Shoes on a doormat
Photo by Florencia Viadana on Unsplash

Several years ago, I dressed up with friends for a birthday meal. We were enjoying the day until a stranger spilled her drink on me as she literally threw her cup in the trash. Without any hint of apology, she muttered “Oops” and walked away dismissively. As I stood speechless, a familiar chorus reverberated in my soul: “Don’t make a big deal out of this. Show grace. You’re a Christian.”

Somehow, “being a Christian” had come to mean that, when mistreated, my primary concern was not to voice my feelings or stand up for myself. Instead, I should offer “grace” to my offender, letting them save face. In this situation, that meant minimizing and moving quickly past what happened so that the woman did not feel called out. Offering grace meant letting her walk away unburdened, while I cleaned up her mess. It did not feel Christlike to assert my boundaries or protest her behavior.

For a long time, this was how I understood grace: being a doormat, excusing rather than confronting people who treated me badly. Jesus laid down his life without protest, so I too needed to be silent. He said to turn the other cheek, so confronting injustice and wrongdoing felt retaliatory. If I wanted to embody Christ’s sacrificial and selfless love, I concluded that I needed to be a doormat.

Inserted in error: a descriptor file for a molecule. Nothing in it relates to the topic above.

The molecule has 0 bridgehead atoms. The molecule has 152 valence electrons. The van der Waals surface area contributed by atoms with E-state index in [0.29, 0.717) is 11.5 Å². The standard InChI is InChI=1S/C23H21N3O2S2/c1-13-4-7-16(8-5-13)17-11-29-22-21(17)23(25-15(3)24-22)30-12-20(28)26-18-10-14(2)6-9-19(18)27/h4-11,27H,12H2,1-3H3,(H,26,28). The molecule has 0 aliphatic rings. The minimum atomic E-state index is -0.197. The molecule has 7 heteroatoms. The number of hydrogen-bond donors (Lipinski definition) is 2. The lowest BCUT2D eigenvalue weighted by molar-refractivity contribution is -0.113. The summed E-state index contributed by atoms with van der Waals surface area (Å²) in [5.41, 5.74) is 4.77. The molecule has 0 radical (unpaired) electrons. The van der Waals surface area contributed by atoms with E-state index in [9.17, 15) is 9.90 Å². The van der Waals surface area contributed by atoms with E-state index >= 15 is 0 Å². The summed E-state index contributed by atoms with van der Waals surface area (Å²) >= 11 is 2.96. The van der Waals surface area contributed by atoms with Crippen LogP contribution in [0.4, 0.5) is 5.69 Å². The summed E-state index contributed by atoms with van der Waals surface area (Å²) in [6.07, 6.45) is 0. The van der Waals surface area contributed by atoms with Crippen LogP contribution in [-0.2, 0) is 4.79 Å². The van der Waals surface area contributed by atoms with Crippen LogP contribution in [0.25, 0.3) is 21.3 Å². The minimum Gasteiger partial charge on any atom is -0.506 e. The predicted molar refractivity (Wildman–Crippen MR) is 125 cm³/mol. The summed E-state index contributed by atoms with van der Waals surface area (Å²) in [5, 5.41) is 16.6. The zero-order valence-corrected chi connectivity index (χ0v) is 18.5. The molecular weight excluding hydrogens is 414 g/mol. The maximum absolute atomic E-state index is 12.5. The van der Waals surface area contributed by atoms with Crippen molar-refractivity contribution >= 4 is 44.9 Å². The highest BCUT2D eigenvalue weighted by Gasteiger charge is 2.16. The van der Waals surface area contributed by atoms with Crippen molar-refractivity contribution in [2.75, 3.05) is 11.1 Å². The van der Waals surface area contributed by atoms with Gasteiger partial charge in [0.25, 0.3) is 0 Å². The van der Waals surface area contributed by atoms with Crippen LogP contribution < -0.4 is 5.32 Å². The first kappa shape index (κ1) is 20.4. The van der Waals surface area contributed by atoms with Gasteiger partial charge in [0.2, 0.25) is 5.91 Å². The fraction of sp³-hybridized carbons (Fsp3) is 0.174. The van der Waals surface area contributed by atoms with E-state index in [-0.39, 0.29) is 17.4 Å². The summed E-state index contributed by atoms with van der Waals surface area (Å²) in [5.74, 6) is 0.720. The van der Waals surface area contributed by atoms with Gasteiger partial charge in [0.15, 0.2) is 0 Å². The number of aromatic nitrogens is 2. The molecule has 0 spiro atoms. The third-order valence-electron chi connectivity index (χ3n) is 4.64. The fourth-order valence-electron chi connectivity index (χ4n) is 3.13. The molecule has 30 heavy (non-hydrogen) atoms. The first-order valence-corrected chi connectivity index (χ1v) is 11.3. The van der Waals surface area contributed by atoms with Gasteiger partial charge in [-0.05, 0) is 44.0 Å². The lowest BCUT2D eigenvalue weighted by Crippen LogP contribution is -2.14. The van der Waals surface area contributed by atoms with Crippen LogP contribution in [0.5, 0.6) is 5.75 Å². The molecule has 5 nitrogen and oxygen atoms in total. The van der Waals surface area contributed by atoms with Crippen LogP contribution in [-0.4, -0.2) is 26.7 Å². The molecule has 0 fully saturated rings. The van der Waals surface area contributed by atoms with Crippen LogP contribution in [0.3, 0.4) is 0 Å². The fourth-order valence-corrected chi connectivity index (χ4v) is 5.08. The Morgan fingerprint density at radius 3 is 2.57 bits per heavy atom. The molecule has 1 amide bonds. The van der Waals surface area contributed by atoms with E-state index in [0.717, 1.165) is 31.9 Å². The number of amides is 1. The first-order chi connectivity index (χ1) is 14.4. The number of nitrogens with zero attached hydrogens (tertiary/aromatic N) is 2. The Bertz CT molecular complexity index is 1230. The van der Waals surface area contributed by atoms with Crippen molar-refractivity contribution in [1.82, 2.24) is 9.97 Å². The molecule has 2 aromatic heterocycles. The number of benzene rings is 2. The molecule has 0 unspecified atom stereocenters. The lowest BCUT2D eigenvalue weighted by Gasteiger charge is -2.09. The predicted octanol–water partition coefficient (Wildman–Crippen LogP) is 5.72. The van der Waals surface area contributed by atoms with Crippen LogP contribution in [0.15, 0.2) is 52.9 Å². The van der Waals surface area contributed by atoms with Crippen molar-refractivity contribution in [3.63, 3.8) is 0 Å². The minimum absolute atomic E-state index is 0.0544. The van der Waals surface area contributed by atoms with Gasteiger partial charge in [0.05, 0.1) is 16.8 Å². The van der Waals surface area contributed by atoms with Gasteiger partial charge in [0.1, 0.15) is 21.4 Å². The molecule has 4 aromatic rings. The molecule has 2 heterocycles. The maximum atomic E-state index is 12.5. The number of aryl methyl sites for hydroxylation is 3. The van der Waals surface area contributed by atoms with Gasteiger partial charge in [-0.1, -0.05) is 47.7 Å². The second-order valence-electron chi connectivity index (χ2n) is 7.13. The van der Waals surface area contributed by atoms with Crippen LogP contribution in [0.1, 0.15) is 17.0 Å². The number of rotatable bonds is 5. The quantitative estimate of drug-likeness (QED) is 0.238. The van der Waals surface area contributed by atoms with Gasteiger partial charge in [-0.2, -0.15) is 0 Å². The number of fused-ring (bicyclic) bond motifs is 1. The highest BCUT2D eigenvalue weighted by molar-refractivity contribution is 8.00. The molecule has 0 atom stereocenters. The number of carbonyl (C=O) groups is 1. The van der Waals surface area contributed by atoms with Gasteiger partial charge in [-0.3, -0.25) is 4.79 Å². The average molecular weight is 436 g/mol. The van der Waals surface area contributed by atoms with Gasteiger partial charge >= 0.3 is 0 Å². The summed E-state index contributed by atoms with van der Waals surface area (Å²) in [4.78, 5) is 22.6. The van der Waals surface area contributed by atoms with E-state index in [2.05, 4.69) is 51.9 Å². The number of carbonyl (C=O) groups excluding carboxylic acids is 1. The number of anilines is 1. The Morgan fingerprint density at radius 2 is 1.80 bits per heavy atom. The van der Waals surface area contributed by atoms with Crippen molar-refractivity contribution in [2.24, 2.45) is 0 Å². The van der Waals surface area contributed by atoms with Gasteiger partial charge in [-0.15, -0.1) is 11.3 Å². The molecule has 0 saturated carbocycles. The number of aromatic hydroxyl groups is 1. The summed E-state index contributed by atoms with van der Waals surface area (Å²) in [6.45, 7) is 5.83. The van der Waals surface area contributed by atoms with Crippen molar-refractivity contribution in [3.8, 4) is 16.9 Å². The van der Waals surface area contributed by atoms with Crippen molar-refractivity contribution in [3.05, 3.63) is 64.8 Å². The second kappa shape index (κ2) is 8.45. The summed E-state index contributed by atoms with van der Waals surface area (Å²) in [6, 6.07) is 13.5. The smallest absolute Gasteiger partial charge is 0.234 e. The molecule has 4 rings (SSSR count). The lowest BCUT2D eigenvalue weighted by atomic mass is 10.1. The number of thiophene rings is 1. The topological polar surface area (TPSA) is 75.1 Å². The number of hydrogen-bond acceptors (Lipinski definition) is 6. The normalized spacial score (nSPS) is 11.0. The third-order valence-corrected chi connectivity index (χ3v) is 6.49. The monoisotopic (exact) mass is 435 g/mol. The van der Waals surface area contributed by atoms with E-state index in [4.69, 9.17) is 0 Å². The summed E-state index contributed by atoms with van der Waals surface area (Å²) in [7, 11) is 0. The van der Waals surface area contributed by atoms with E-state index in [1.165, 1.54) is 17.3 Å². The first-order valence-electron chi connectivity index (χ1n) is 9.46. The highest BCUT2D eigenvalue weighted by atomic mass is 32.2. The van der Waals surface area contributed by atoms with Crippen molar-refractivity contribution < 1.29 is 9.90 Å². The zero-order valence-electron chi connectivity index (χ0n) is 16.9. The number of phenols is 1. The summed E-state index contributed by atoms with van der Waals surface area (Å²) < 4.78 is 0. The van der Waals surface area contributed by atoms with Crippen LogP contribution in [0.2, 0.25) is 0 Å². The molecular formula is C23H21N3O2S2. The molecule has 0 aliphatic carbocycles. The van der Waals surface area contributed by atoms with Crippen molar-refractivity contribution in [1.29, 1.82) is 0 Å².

“Jesus laid down his life without protest – so I too needed to be silent”

The problem with “doormat grace” is that it neither reflects nor pursues right relationship: loving God and loving our neighbors as ourselves. In his grace, God created us and saved us for loving communion with him and each other. He is restoring all things to a state of shalom marked by right relationships, peace, justice, and fullness of life. Grace is not a free pass to sin; it is another chance at living in shalom. “Doormat grace” fails on at least 3 counts:

  1. “Doormat grace” won’t make demands consistent with right relationship.

As a reaction against legalism, I assumed that grace could not make demands. If legalism says, “You cannot mess up;” then doormat grace says, “You can mess up as much as you want.” So I lowered my expectations of people and systems and bore more than I was called to bear. My theology of grace silenced me in the face of mistreatment; the only acceptable response was, “It’s okay, there is grace.” Doormat grace is more akin to lawlessness than right relationship.

True grace asserts truth: we are made for right relationship, with God, others, and ourselves. It acknowledges and knows clearly that, “It’s not okay, but here is another chance to do better.” Jesus laid down his life without protest, but he also called people and systems to right, just relationships, turning tables to confront a broken temple system and calling his followers to the highest love. Jesus was full of grace and truth.

  1. “Doormat grace” prioritizes outer harmony over right relationship.

I have seen this play out in many East Asian American communities. Because we value saving face and not rocking the boat, sometimes we offer grace so that outer harmony will be maintained even if true peace is lacking. It often just results in a return to the status quo.